Adopting Standardized Identification and Metadata
Since it’s becoming all the rage, I decided to go legit and get myself (and my blog) a standard ID and enable the site for easy metadata exchange.
OpenID is an open and free framework for users (and their blogs or Web sites) to establish a digital identity. OpenID starts with the concept that anyone can identify themselves on the Internet the same way websites do via a URI and that authentication is essential to prove ownership of the ID.
Sam Ruby provides a clear article on how to set up your own OpenID. One of the listing services is MyOpenID, from which you can get a free ID. With Sam’s instructions, you can also link a Web site or blog to this ID. When done, you can check whether your site is valid; you can do a quick check using my own ID (make sure and enter the full URI!). However, to get the valid ID message as shown below, you will need to have your standard (and secure) OpenID password handy.
unAPI addresses a different problem — the need for a uniform, simple method for copying rich digital objects out of any Web application. unAPI is a tiny HTTP API for the few basic operations necessary to copy discrete, identified content from any kind of web application. An interesting unAPI background and rationale paper from the Ariadne online library ezine is “Introducing unAPI”.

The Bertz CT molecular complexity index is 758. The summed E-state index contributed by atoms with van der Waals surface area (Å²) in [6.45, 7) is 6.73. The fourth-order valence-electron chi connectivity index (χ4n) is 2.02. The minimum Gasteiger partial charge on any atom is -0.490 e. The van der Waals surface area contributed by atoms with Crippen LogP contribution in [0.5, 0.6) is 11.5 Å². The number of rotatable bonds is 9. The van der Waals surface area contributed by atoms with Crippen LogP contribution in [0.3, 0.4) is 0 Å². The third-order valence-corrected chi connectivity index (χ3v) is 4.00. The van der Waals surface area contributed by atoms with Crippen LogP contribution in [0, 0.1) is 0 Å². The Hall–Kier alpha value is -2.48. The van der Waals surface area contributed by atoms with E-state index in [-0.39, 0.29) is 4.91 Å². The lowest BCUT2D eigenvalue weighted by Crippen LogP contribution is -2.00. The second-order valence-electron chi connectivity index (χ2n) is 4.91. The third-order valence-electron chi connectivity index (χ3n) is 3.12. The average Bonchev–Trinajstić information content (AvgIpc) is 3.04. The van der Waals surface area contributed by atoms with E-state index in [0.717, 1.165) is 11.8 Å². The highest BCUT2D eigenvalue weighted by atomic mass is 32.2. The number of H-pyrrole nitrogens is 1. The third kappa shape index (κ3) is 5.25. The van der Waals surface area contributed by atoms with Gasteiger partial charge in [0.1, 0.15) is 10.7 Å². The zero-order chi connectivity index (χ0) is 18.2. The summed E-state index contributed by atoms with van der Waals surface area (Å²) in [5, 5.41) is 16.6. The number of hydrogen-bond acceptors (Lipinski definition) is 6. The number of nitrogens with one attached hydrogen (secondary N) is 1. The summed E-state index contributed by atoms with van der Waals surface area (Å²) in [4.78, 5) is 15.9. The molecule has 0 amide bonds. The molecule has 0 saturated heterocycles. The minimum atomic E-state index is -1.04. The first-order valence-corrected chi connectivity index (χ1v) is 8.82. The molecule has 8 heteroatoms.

To invoke the service, I installed the unAPI Server, a WordPress plug-in from Michael J. Giarlo. The server provides records for each WordPress post and page in the following formats: OAI-Dublin Core (oai_dc), Metadata Object Description Schema (MODS), SRW-Dublin Core (srw_dc), MARCXML, and RSS. The specification makes use of LINK tag auto-discovery and an unendorsed microformat for machine-readable metadata records.
Validating the call is provided by the unAPI organization, with the return for this blog entry shown here (which is error free and only partially reproduced):
The actual unAPI results do not appear anywhere in your page, since the entire intent is to be machine readable. However, to show what can be expected from these five formats, I reproduce what the internal metadata listings for the five different formats are in these links:
unAPI adoption is just now beginning, and some apps like the Firefox Dublin Core Viewer add-on do not yet recognize the formats. But, because the specification is so simple and is being pushed by the library community, I suspect adoption will become very common. I encourage you to join!